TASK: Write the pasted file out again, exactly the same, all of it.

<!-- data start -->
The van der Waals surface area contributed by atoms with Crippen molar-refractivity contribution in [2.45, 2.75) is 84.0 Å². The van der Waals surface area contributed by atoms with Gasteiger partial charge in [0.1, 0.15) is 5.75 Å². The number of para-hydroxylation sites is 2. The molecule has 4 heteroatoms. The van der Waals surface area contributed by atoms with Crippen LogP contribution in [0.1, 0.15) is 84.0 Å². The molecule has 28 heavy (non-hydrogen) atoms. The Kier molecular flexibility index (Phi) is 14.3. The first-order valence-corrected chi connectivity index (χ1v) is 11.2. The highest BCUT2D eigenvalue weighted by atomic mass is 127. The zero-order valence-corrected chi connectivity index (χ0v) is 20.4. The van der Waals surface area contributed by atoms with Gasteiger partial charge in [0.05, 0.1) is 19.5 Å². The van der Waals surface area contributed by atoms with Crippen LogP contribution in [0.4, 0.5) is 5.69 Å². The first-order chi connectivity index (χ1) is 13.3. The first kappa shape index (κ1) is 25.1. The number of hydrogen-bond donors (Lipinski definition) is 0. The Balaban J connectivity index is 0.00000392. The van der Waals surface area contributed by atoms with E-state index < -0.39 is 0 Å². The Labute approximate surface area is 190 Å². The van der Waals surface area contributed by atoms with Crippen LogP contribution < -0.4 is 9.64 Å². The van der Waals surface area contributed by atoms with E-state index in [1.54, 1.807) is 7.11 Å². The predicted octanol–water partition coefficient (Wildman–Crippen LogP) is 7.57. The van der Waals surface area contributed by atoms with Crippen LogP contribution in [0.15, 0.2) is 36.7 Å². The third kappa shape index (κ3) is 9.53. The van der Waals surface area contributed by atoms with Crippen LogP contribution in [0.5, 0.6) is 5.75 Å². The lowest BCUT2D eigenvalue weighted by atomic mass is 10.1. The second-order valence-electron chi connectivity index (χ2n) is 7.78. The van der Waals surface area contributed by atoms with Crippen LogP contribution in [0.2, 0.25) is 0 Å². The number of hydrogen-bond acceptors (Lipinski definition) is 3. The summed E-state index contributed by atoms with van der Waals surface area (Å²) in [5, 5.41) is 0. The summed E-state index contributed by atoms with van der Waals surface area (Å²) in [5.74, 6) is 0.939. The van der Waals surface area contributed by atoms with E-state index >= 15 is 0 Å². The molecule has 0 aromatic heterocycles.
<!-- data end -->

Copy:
The van der Waals surface area contributed by atoms with Crippen molar-refractivity contribution in [2.45, 2.75) is 84.0 Å². The van der Waals surface area contributed by atoms with Gasteiger partial charge in [0.1, 0.15) is 5.75 Å². The number of para-hydroxylation sites is 2. The molecule has 4 heteroatoms. The van der Waals surface area contributed by atoms with Crippen LogP contribution in [0.1, 0.15) is 84.0 Å². The molecule has 28 heavy (non-hydrogen) atoms. The Kier molecular flexibility index (Phi) is 14.3. The first-order valence-corrected chi connectivity index (χ1v) is 11.2. The highest BCUT2D eigenvalue weighted by atomic mass is 127. The zero-order valence-corrected chi connectivity index (χ0v) is 20.4. The van der Waals surface area contributed by atoms with Gasteiger partial charge in [0.05, 0.1) is 19.5 Å². The van der Waals surface area contributed by atoms with Crippen LogP contribution in [0.4, 0.5) is 5.69 Å². The first-order chi connectivity index (χ1) is 13.3. The first kappa shape index (κ1) is 25.1. The number of hydrogen-bond donors (Lipinski definition) is 0. The Balaban J connectivity index is 0.00000392. The van der Waals surface area contributed by atoms with E-state index < -0.39 is 0 Å². The Labute approximate surface area is 190 Å². The van der Waals surface area contributed by atoms with Crippen LogP contribution < -0.4 is 9.64 Å². The van der Waals surface area contributed by atoms with E-state index in [1.54, 1.807) is 7.11 Å². The predicted octanol–water partition coefficient (Wildman–Crippen LogP) is 7.57. The van der Waals surface area contributed by atoms with Crippen LogP contribution in [0.15, 0.2) is 36.7 Å². The third kappa shape index (κ3) is 9.53. The van der Waals surface area contributed by atoms with Crippen LogP contribution in [0.5, 0.6) is 5.75 Å². The lowest BCUT2D eigenvalue weighted by atomic mass is 10.1. The second-order valence-electron chi connectivity index (χ2n) is 7.78. The van der Waals surface area contributed by atoms with Crippen LogP contribution in [0.2, 0.25) is 0 Å². The number of hydrogen-bond acceptors (Lipinski definition) is 3. The summed E-state index contributed by atoms with van der Waals surface area (Å²) in [5, 5.41) is 0. The summed E-state index contributed by atoms with van der Waals surface area (Å²) in [5.74, 6) is 0.939. The van der Waals surface area contributed by atoms with E-state index >= 15 is 0 Å². The molecule has 0 aromatic heterocycles.